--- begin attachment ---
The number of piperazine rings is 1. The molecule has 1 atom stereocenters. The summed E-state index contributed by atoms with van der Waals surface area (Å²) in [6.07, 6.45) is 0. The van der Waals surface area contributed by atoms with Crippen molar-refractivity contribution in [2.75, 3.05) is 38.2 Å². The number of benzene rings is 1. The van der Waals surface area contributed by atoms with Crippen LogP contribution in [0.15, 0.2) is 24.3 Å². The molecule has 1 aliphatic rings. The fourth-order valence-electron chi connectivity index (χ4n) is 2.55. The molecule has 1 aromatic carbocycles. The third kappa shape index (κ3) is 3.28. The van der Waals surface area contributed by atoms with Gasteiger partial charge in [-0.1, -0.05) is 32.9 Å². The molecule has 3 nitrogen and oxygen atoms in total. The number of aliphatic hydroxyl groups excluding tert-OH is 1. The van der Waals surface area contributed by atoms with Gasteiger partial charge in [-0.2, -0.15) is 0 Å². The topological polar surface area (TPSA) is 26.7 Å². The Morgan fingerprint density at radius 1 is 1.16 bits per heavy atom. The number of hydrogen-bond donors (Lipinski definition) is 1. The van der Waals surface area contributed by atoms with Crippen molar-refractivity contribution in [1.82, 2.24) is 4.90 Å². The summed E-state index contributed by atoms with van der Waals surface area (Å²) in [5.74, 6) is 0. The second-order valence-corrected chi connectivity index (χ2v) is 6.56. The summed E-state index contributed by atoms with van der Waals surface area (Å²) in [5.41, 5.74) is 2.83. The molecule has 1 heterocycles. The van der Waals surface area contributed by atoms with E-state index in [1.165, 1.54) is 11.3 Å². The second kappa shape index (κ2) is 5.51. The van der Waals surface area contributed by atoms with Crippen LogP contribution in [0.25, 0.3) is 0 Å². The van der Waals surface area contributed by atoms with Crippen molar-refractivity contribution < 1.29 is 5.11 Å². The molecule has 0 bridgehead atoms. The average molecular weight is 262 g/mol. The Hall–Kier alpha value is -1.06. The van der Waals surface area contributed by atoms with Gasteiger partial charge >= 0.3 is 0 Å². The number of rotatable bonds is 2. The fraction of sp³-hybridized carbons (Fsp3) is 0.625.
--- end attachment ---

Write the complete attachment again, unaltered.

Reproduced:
The number of piperazine rings is 1. The molecule has 1 atom stereocenters. The summed E-state index contributed by atoms with van der Waals surface area (Å²) in [6.07, 6.45) is 0. The van der Waals surface area contributed by atoms with Crippen molar-refractivity contribution in [2.75, 3.05) is 38.2 Å². The number of benzene rings is 1. The van der Waals surface area contributed by atoms with Crippen LogP contribution in [0.15, 0.2) is 24.3 Å². The molecule has 1 aliphatic rings. The fourth-order valence-electron chi connectivity index (χ4n) is 2.55. The molecule has 1 aromatic carbocycles. The third kappa shape index (κ3) is 3.28. The van der Waals surface area contributed by atoms with Gasteiger partial charge in [-0.1, -0.05) is 32.9 Å². The molecule has 3 nitrogen and oxygen atoms in total. The number of aliphatic hydroxyl groups excluding tert-OH is 1. The van der Waals surface area contributed by atoms with Gasteiger partial charge in [-0.2, -0.15) is 0 Å². The topological polar surface area (TPSA) is 26.7 Å². The Morgan fingerprint density at radius 1 is 1.16 bits per heavy atom. The number of hydrogen-bond donors (Lipinski definition) is 1. The van der Waals surface area contributed by atoms with Crippen molar-refractivity contribution in [1.82, 2.24) is 4.90 Å². The summed E-state index contributed by atoms with van der Waals surface area (Å²) in [5.74, 6) is 0. The second-order valence-corrected chi connectivity index (χ2v) is 6.56. The summed E-state index contributed by atoms with van der Waals surface area (Å²) in [5.41, 5.74) is 2.83. The molecule has 1 heterocycles. The van der Waals surface area contributed by atoms with E-state index in [1.165, 1.54) is 11.3 Å². The second kappa shape index (κ2) is 5.51. The van der Waals surface area contributed by atoms with Crippen LogP contribution in [0.25, 0.3) is 0 Å². The van der Waals surface area contributed by atoms with Crippen molar-refractivity contribution < 1.29 is 5.11 Å². The molecule has 0 bridgehead atoms. The average molecular weight is 262 g/mol. The Hall–Kier alpha value is -1.06. The van der Waals surface area contributed by atoms with Gasteiger partial charge >= 0.3 is 0 Å². The number of rotatable bonds is 2. The fraction of sp³-hybridized carbons (Fsp3) is 0.625.